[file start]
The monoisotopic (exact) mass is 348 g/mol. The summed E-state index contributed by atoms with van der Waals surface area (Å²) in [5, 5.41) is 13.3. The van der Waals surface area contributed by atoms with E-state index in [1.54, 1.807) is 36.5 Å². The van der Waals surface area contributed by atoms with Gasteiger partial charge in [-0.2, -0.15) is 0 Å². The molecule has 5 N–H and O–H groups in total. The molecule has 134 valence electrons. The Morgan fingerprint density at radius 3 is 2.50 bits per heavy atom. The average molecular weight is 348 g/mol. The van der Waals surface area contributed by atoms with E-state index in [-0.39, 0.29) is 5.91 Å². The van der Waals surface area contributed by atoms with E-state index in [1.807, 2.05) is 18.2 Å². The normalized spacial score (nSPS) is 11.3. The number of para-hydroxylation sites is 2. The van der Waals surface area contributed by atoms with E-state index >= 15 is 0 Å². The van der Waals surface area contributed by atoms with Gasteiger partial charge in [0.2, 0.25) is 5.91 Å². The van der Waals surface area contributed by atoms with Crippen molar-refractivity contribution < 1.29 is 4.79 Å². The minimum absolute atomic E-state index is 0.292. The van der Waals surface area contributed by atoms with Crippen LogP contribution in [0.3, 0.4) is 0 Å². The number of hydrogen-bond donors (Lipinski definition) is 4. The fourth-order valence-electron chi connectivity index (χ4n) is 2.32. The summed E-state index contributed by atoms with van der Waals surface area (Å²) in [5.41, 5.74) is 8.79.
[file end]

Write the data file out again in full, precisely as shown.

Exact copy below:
The monoisotopic (exact) mass is 348 g/mol. The summed E-state index contributed by atoms with van der Waals surface area (Å²) in [5, 5.41) is 13.3. The van der Waals surface area contributed by atoms with E-state index in [1.54, 1.807) is 36.5 Å². The van der Waals surface area contributed by atoms with Gasteiger partial charge in [-0.2, -0.15) is 0 Å². The molecule has 5 N–H and O–H groups in total. The molecule has 134 valence electrons. The Morgan fingerprint density at radius 3 is 2.50 bits per heavy atom. The average molecular weight is 348 g/mol. The van der Waals surface area contributed by atoms with E-state index in [-0.39, 0.29) is 5.91 Å². The van der Waals surface area contributed by atoms with E-state index in [1.807, 2.05) is 18.2 Å². The normalized spacial score (nSPS) is 11.3. The number of para-hydroxylation sites is 2. The van der Waals surface area contributed by atoms with E-state index >= 15 is 0 Å². The van der Waals surface area contributed by atoms with Gasteiger partial charge in [0.2, 0.25) is 5.91 Å². The van der Waals surface area contributed by atoms with Crippen molar-refractivity contribution < 1.29 is 4.79 Å². The minimum absolute atomic E-state index is 0.292. The van der Waals surface area contributed by atoms with Crippen LogP contribution in [0.3, 0.4) is 0 Å². The number of hydrogen-bond donors (Lipinski definition) is 4. The fourth-order valence-electron chi connectivity index (χ4n) is 2.32. The summed E-state index contributed by atoms with van der Waals surface area (Å²) in [5.41, 5.74) is 8.79.